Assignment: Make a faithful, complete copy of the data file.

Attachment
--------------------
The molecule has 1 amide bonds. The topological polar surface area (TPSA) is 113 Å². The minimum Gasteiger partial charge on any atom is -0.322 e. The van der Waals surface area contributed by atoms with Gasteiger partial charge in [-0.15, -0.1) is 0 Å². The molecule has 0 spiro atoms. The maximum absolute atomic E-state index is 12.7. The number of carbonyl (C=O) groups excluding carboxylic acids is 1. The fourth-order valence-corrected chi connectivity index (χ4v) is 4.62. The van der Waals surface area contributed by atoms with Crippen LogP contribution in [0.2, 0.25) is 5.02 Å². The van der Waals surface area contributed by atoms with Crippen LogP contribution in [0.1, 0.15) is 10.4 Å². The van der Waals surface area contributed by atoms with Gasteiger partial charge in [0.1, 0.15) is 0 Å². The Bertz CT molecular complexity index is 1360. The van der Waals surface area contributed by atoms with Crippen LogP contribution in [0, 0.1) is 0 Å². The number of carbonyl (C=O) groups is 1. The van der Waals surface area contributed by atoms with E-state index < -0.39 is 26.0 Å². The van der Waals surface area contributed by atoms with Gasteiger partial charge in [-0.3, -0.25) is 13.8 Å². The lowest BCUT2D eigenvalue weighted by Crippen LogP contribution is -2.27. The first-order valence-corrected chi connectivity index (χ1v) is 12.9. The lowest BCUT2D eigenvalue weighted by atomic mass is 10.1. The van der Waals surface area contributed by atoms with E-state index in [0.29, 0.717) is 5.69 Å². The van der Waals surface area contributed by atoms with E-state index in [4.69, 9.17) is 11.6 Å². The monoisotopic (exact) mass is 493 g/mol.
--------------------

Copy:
The molecule has 1 amide bonds. The topological polar surface area (TPSA) is 113 Å². The minimum Gasteiger partial charge on any atom is -0.322 e. The van der Waals surface area contributed by atoms with Gasteiger partial charge in [-0.15, -0.1) is 0 Å². The molecule has 0 spiro atoms. The maximum absolute atomic E-state index is 12.7. The number of carbonyl (C=O) groups excluding carboxylic acids is 1. The fourth-order valence-corrected chi connectivity index (χ4v) is 4.62. The van der Waals surface area contributed by atoms with Crippen LogP contribution in [0.2, 0.25) is 5.02 Å². The van der Waals surface area contributed by atoms with Crippen LogP contribution in [0.1, 0.15) is 10.4 Å². The van der Waals surface area contributed by atoms with Gasteiger partial charge in [0.1, 0.15) is 0 Å². The Bertz CT molecular complexity index is 1360. The van der Waals surface area contributed by atoms with Crippen LogP contribution in [0, 0.1) is 0 Å². The number of carbonyl (C=O) groups is 1. The van der Waals surface area contributed by atoms with E-state index < -0.39 is 26.0 Å². The van der Waals surface area contributed by atoms with Gasteiger partial charge in [-0.3, -0.25) is 13.8 Å². The lowest BCUT2D eigenvalue weighted by Crippen LogP contribution is -2.27. The first-order valence-corrected chi connectivity index (χ1v) is 12.9. The lowest BCUT2D eigenvalue weighted by atomic mass is 10.1. The van der Waals surface area contributed by atoms with E-state index in [0.29, 0.717) is 5.69 Å². The van der Waals surface area contributed by atoms with E-state index in [4.69, 9.17) is 11.6 Å². The monoisotopic (exact) mass is 493 g/mol.